Researchers consider meaningful endpoints in diabetic retinopathy clinical trials

October 15, 2006

Madison, WI-The visual and morphology measurements used as endpoints in a clinical trial have both advantages and disadvantages that must be balanced by their value in achieving the goals of the study, according to Ronald Danis, MD.

Madison, WI-The visual and morphology measurements used as endpoints in a clinical trial have both advantages and disadvantages that must be balanced by their value in achieving the goals of the study, according to Ronald Danis, MD.

To obtain valid clinical trial data, the endpoints must be meaningful, measurable, and consistent with study goals, said Dr. Danis, professor, Department of Ophthalmology and Visual Sciences, and director of the Fundus Photograph Reading Center, University of Wisconsin, Madison. A measurable endpoint is one that is reliable, and the signal has to be greater than the noise or the biological variation of the disease. A meaningful endpoint is one in which there is a direct relationship or strong association with the relevant functional outcomes of the disease, he said.

Noting how endpoints have changed as technology has advanced, Dr. Danis said that blindness (defined as a visual acuity of ≤5/200) was an endpoint in the Diabetic Retinopathy Study conducted in the 1970s, and the 15-letter threshold for vision loss became established as the primary outcome in the 1980s with the Early Treatment Diabetic Retinopathy Study (ETDRS). And in recent studies, such as the Lilly PK-DMES trial conducted in the 1990s, vision has not been an endpoint at all because the goal is to have an impact on the disease before vision loss occurs.

Visual acuity (VA) has been validated in many studies, and a standardized way of checking it has evolved because the test is subjective and therefore accompanied by a certain amount of noise, Dr. Danis said. The 3-line change in VA has become the traditional threshold accepted by regulatory agencies because less than this amount of change is seen as part of the normal variation within a population of diabetics.

"While it is obviously a very important endpoint, it is noisy enough that there are some problems with it, which means that you have to have a large sample size in order to detect a significant change in visual acuity," Dr. Danis said. "Partly this is because there are other factors that have an impact on the patient's vision that may not have anything to do with the disease, such as corneal dryness, cataract, and subject effort."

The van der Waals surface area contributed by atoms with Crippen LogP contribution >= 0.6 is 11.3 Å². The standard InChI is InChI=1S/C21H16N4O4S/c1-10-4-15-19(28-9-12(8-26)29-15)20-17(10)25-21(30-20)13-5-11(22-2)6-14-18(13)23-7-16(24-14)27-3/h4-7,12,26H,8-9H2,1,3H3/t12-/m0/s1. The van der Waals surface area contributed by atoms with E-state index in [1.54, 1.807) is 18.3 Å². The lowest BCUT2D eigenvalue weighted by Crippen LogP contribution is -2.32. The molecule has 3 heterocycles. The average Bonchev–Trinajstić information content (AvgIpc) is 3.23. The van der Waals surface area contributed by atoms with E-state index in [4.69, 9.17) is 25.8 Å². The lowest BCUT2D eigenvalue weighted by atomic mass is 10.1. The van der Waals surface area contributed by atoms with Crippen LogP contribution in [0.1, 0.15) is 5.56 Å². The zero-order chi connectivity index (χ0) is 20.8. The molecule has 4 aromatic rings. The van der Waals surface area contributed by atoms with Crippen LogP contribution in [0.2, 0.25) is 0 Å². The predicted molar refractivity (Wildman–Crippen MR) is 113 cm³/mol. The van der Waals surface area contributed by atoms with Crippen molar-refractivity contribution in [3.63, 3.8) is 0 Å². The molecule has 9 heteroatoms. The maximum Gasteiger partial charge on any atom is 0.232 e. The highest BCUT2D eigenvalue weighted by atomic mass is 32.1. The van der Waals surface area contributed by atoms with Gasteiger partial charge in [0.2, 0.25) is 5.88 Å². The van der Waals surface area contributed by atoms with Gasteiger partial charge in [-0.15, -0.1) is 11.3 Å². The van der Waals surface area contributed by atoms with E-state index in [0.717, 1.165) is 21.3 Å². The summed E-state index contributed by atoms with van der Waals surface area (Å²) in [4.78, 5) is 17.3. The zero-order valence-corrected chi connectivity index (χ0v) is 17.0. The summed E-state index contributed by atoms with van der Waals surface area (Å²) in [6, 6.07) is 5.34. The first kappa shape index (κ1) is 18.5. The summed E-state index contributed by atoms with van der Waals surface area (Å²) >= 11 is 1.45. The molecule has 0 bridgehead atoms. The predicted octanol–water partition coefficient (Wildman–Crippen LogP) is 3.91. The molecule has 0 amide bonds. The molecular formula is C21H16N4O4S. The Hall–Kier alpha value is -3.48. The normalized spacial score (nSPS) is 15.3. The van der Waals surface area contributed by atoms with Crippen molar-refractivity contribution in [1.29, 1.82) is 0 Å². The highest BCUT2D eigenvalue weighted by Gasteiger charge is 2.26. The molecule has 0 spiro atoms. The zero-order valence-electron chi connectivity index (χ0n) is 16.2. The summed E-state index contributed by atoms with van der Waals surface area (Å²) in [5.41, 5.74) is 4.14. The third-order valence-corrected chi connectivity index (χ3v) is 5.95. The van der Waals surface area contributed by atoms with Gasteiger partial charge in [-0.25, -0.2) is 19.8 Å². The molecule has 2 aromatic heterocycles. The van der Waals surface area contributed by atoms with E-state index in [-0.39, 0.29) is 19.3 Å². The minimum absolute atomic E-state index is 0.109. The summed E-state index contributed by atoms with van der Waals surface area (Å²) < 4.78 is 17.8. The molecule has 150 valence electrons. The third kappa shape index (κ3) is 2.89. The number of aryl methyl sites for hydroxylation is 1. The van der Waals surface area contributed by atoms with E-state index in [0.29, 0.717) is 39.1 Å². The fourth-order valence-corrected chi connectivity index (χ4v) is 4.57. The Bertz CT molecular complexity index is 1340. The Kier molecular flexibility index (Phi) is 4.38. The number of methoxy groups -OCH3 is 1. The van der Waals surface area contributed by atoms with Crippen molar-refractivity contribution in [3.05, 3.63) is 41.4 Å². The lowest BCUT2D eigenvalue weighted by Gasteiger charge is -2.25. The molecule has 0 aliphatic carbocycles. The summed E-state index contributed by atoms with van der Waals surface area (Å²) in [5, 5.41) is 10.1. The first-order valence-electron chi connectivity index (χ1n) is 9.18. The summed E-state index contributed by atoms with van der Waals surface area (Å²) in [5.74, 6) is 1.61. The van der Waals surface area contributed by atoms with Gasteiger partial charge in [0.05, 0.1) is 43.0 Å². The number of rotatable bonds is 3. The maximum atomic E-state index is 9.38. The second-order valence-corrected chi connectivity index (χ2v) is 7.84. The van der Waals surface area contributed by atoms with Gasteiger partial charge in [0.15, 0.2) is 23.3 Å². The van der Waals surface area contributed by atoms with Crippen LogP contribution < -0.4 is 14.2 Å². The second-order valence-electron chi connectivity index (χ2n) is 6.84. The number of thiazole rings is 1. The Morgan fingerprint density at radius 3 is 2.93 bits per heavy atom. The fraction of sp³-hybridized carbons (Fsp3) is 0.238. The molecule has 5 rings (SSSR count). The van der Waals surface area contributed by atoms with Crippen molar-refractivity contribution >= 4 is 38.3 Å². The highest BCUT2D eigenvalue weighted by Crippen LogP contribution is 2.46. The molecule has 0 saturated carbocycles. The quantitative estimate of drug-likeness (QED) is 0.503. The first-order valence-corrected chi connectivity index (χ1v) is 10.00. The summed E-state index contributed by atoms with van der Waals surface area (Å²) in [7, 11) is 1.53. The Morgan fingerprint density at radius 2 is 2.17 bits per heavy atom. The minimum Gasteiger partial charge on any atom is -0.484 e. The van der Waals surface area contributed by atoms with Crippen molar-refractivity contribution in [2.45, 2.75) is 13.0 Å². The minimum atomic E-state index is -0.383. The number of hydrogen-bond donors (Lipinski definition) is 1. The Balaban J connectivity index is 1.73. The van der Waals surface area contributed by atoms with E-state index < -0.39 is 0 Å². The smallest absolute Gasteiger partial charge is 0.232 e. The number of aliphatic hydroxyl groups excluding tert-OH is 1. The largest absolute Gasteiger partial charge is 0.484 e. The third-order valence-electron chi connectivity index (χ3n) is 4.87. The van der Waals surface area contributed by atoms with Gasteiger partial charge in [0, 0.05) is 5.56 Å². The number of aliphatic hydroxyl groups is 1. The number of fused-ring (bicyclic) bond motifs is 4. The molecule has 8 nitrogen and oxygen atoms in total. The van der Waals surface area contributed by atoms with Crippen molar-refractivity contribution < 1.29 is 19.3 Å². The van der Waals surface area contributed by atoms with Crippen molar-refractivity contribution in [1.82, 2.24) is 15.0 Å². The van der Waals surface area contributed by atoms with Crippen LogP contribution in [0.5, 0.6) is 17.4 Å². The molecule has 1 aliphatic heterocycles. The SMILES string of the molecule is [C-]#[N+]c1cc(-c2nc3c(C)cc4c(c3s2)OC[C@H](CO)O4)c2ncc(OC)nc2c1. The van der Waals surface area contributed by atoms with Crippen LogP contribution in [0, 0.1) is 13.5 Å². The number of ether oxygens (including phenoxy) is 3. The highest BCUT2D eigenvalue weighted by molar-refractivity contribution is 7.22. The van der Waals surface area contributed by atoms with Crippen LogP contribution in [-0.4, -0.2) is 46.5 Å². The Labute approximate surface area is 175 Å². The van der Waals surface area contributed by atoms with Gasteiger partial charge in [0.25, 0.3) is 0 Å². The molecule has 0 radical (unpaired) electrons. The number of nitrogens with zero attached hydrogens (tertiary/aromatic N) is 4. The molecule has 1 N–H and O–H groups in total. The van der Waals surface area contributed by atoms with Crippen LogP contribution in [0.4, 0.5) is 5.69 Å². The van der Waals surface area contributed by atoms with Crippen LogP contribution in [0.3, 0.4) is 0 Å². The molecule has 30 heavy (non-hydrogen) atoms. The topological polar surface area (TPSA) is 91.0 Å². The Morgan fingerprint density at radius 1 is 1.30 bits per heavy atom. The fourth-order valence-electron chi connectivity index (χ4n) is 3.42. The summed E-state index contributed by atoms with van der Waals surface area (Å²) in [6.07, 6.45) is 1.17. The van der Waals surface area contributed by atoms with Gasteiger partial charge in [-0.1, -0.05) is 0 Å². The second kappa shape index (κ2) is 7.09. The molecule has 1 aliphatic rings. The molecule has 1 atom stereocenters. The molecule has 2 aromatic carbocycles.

Common endpoints for trials

Other commonly used endpoints for clinical trials include color photography for diabetic retinopathy and diabetic macular edema (DME), fluorescein angiography for DME, and OCT3 for retinal thickening and cross-sectional morphology in DME.

Color photography is helpful for classifying the severity of diabetic retinopathy or DME. Fluorescein angiography is useful for describing the features of DME, although it is not generally employed by itself as either a primary or secondary outcome.

"Optical coherence tomography [OCT] has emerged as a very powerful tool for quantifying retinal thickness and so in particular for eyes that have center-involved macular edema, it appears that the OCT3 is very important as a clinical trial tool," Dr. Danis said.

Evaluation of photographs is the only current, detailed methodology for monitoring the severity and progression of diabetic retinopathy, Dr. Danis said, and the gold standard is seven standard fields stereo photography graded according to the ETDRS scale. Two-step progression on the eye scale and three-step progression on the person scale have been validated as outcomes in many studies.

"Reading centers are very good at reproducibly grading retinopathy severity, but the photographic technique is difficult and it requires a lot of bright flashes in the eye," Dr. Danis said. "Many patients do not enjoy this at all."

A system of quantification also exists for DME, although it is more difficult to grade reproducibly.

"With the advent of OCT, there is ongoing debate as to how valuable photographs are versus OCT," he continued. "I think that in a trial of center-involved diabetic macular edema where you're looking for a treatment outcome, the grading of diabetic macular edema from photographs may not be as valuable as the OCT. In the case of eyes that have non-center-involved diabetic macular edema, I think that's an open question right now."

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